It looks like you're using an Ad Blocker.
Please white-list or disable AboveTopSecret.com in your ad-blocking tool.
Some features of ATS will be disabled while you continue to use an ad-blocker.
In San Francisco, it's also become an intriguing fight between recently elected Mayor London Breed, who is siding with the city's Chamber of Commerce in urging a no vote, and philanthropist Benioff, whose company is San Francisco's largest private employer with 8,400 workers. Breed came out hard against the measure, saying it lacked collaboration, could attract homeless people from neighboring counties to the city, and could cost middle-class jobs in retail and service. "I have to make decisions with my head, not just my heart," Breed said. "I do not believe doubling what we spend on homelessness without new accountability, when we don't even spend what we have now efficiently, is good government."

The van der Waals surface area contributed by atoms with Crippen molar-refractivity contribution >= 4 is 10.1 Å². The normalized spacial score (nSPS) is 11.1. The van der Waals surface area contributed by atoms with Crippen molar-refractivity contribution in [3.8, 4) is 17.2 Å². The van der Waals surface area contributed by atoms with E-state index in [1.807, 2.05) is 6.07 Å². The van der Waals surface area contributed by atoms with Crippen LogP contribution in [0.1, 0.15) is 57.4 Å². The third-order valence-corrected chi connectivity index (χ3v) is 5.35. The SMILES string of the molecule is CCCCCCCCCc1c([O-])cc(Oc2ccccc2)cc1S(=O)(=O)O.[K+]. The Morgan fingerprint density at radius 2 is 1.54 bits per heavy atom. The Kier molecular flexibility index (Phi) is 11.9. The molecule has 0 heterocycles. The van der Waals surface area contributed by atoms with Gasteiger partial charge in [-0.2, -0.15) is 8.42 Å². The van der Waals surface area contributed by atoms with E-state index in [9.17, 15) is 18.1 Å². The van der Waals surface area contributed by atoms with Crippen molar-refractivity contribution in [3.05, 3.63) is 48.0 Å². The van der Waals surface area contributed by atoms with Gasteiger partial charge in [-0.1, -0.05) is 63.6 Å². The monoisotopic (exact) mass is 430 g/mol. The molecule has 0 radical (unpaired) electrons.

If you change the word 'homeless' to 'illegal' and 'counties' to 'countries', it sounds suspiciously similar to what the right has been saying all through these years.
Maybe eventually they'll figure out that while they've kept raising taxes, they've been busy passing regulations that make affordable housing impossible to build. Between all of this, they've pretty much killed what passes for a middle class in California.
originally posted by: mikell
Last I looked they we're spending just under $50,000 per year per homeless. Big business keeping people on the street. Fine plantation to live in.
originally posted by: Dwoodward85
a reply to: [post=23863468]efabian[st]
If the money was ring fenced, protected and given to charities who deal with homelessness and the problem was worked on and you could actually see that it was being worked on then great I'm all for it but unless there is that protection then this does nothing and the same with the NHS, I'm happy to pay an extra 5p per person BUT only if it is a protected tax that only goes for the NHS.